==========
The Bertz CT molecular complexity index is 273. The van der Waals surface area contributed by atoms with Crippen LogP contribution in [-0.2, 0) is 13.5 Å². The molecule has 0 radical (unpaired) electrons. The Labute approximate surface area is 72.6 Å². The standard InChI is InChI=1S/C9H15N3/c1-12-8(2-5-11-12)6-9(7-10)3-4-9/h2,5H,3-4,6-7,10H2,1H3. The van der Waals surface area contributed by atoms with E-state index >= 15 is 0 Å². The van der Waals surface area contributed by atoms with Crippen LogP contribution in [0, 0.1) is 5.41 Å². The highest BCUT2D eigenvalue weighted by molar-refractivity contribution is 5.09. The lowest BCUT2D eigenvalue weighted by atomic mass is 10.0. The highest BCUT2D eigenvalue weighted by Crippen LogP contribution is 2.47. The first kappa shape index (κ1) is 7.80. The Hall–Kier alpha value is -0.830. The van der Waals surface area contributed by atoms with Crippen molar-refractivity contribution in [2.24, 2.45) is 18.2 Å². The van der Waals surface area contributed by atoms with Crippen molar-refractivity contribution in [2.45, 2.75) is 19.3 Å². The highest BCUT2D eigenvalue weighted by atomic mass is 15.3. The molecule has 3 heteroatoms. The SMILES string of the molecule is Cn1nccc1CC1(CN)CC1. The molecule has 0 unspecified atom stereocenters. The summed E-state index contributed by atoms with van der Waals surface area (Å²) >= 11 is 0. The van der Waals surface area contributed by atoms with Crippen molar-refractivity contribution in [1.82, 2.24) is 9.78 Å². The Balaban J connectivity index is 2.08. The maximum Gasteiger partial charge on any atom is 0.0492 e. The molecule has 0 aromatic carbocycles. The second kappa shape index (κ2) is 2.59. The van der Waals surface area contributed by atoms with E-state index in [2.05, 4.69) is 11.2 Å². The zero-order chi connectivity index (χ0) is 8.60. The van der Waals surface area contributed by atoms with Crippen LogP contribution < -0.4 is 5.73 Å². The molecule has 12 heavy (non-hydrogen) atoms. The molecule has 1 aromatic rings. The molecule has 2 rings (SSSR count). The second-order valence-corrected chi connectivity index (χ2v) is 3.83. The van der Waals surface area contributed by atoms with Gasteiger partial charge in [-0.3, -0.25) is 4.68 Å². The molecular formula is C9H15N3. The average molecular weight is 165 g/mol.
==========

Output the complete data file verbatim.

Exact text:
The Bertz CT molecular complexity index is 273. The van der Waals surface area contributed by atoms with Crippen LogP contribution in [-0.2, 0) is 13.5 Å². The molecule has 0 radical (unpaired) electrons. The Labute approximate surface area is 72.6 Å². The standard InChI is InChI=1S/C9H15N3/c1-12-8(2-5-11-12)6-9(7-10)3-4-9/h2,5H,3-4,6-7,10H2,1H3. The van der Waals surface area contributed by atoms with E-state index >= 15 is 0 Å². The van der Waals surface area contributed by atoms with Crippen LogP contribution in [0, 0.1) is 5.41 Å². The highest BCUT2D eigenvalue weighted by molar-refractivity contribution is 5.09. The lowest BCUT2D eigenvalue weighted by atomic mass is 10.0. The highest BCUT2D eigenvalue weighted by Crippen LogP contribution is 2.47. The first kappa shape index (κ1) is 7.80. The Hall–Kier alpha value is -0.830. The van der Waals surface area contributed by atoms with Crippen molar-refractivity contribution in [2.24, 2.45) is 18.2 Å². The van der Waals surface area contributed by atoms with Crippen molar-refractivity contribution in [2.45, 2.75) is 19.3 Å². The highest BCUT2D eigenvalue weighted by atomic mass is 15.3. The molecule has 3 heteroatoms. The SMILES string of the molecule is Cn1nccc1CC1(CN)CC1. The molecule has 0 unspecified atom stereocenters. The summed E-state index contributed by atoms with van der Waals surface area (Å²) >= 11 is 0. The van der Waals surface area contributed by atoms with Crippen molar-refractivity contribution in [1.82, 2.24) is 9.78 Å². The Balaban J connectivity index is 2.08. The maximum Gasteiger partial charge on any atom is 0.0492 e. The molecule has 0 aromatic carbocycles. The second kappa shape index (κ2) is 2.59. The van der Waals surface area contributed by atoms with E-state index in [2.05, 4.69) is 11.2 Å². The zero-order chi connectivity index (χ0) is 8.60. The van der Waals surface area contributed by atoms with Crippen LogP contribution < -0.4 is 5.73 Å². The molecule has 12 heavy (non-hydrogen) atoms. The molecule has 1 aromatic rings. The molecule has 2 rings (SSSR count). The second-order valence-corrected chi connectivity index (χ2v) is 3.83. The van der Waals surface area contributed by atoms with Gasteiger partial charge in [-0.3, -0.25) is 4.68 Å². The molecular formula is C9H15N3. The average molecular weight is 165 g/mol.